function is standard, but its argument is not.

-Mike
Nov 14 '05 #3

P: n/a
There is also popen() that allows you to get the return value of the command
issued (only stdout)
Example:

#include <stdio.h>

char exec_cmd(char *cmd, char *buf)
{
char output[1024], start[1024];
char *s;
FILE *fpo;
int size;
int ret;
if((fpo = popen(cmd, "r") )== NULL)
{
sprintf(start, "error");
size = 6;
}
else
{
sprintf(start, "");
size =0;
while((s =fgets(output, 1024, fpo)) != NULL){
strcat(start, output);
size += (strlen(output)+1);
if(output == NULL)
break;
}
}
strcpy(buf, start);
ret = pclose(fpo);
return (ret);
}/* exec_cmd */
--
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** Software Manager
**
** ELE.SI.A. S.p.A.
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"Ravi Uday" <ra******@gmail.com> ha scritto nel messaggio
news:1099030598.654883@sj-nntpcache-5...

"zhiwei wang" <zh********@gmail.com> wrote in message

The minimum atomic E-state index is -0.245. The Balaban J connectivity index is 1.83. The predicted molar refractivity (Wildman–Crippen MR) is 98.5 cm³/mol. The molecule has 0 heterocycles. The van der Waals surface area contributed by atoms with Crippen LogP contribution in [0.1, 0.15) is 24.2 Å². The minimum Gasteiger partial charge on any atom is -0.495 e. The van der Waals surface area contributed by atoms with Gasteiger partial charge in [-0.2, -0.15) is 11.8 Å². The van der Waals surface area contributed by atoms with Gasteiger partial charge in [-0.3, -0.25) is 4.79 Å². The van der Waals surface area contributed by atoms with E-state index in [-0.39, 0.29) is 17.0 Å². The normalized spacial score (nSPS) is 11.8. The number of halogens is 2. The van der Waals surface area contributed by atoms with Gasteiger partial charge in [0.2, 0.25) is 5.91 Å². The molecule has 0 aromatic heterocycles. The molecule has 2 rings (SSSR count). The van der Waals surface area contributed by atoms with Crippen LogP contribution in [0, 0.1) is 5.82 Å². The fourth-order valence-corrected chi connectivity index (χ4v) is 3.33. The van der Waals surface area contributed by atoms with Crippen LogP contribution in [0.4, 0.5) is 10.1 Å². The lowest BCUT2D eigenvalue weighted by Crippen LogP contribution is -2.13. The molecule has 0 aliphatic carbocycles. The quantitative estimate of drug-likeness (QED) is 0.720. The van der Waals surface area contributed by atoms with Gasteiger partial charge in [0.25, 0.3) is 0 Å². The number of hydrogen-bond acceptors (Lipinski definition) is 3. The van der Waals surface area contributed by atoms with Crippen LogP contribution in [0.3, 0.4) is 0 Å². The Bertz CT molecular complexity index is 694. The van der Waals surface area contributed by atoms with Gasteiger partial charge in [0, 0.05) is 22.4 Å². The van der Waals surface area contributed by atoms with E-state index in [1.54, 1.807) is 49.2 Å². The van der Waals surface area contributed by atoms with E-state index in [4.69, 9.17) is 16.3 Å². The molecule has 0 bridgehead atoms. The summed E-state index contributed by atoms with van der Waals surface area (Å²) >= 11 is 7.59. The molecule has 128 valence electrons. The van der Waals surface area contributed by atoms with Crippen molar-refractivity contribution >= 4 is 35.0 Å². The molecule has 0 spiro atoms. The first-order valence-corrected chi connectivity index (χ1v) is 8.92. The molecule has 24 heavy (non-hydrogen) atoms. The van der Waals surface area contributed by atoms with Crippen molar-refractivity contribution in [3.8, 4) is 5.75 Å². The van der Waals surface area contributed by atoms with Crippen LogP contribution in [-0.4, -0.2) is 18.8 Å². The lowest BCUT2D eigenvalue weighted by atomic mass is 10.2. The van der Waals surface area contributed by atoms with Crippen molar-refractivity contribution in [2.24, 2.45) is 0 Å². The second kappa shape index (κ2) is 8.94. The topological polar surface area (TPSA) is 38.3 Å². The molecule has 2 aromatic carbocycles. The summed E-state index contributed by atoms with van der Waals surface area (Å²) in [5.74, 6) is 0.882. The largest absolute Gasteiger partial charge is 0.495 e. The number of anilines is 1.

news:35**************************@posting.google.c om...
I remember that there is a function that could invoke shell command
such as "rm" "cp", directly in .c file. But I could not recall its
name, and I googled with nothing meaningful. I vaguely remember it is
like:

foo("cp file1 file2");

Its 'system' cmd -

system ("cp file1.c file2.c");

You should include 'stdlib.h' before you call this function.

- Ravi

Nov 14 '05 #4

P: n/a
"Fabio Garufi" <fg*****@elesia.it> writes:
There is also popen() that allows you to get the return value of the command
issued (only stdout)
Example:

[snip]

popen() is non-standard (or rather, it's not defined by the C
standard; I think it's POSIX).